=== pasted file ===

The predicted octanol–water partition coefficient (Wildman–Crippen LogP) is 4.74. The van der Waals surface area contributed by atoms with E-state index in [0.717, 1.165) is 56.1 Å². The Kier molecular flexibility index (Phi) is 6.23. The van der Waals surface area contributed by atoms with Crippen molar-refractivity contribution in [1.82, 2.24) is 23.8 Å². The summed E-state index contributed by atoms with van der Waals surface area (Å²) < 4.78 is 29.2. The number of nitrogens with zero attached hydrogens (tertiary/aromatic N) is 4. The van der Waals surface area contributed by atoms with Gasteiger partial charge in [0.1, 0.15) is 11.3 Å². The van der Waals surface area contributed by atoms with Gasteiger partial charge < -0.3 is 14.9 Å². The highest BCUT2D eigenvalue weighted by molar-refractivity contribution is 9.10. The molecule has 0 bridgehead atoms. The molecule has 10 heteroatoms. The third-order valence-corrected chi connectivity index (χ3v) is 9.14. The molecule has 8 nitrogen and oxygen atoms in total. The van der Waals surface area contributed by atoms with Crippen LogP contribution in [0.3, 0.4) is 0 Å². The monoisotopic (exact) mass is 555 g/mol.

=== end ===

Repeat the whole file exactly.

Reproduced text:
The predicted octanol–water partition coefficient (Wildman–Crippen LogP) is 4.74. The van der Waals surface area contributed by atoms with E-state index in [0.717, 1.165) is 56.1 Å². The Kier molecular flexibility index (Phi) is 6.23. The van der Waals surface area contributed by atoms with Crippen molar-refractivity contribution in [1.82, 2.24) is 23.8 Å². The summed E-state index contributed by atoms with van der Waals surface area (Å²) < 4.78 is 29.2. The number of nitrogens with zero attached hydrogens (tertiary/aromatic N) is 4. The van der Waals surface area contributed by atoms with Gasteiger partial charge in [0.1, 0.15) is 11.3 Å². The van der Waals surface area contributed by atoms with Gasteiger partial charge < -0.3 is 14.9 Å². The highest BCUT2D eigenvalue weighted by molar-refractivity contribution is 9.10. The molecule has 0 bridgehead atoms. The molecule has 10 heteroatoms. The third-order valence-corrected chi connectivity index (χ3v) is 9.14. The molecule has 8 nitrogen and oxygen atoms in total. The van der Waals surface area contributed by atoms with Crippen LogP contribution in [0.3, 0.4) is 0 Å². The monoisotopic (exact) mass is 555 g/mol.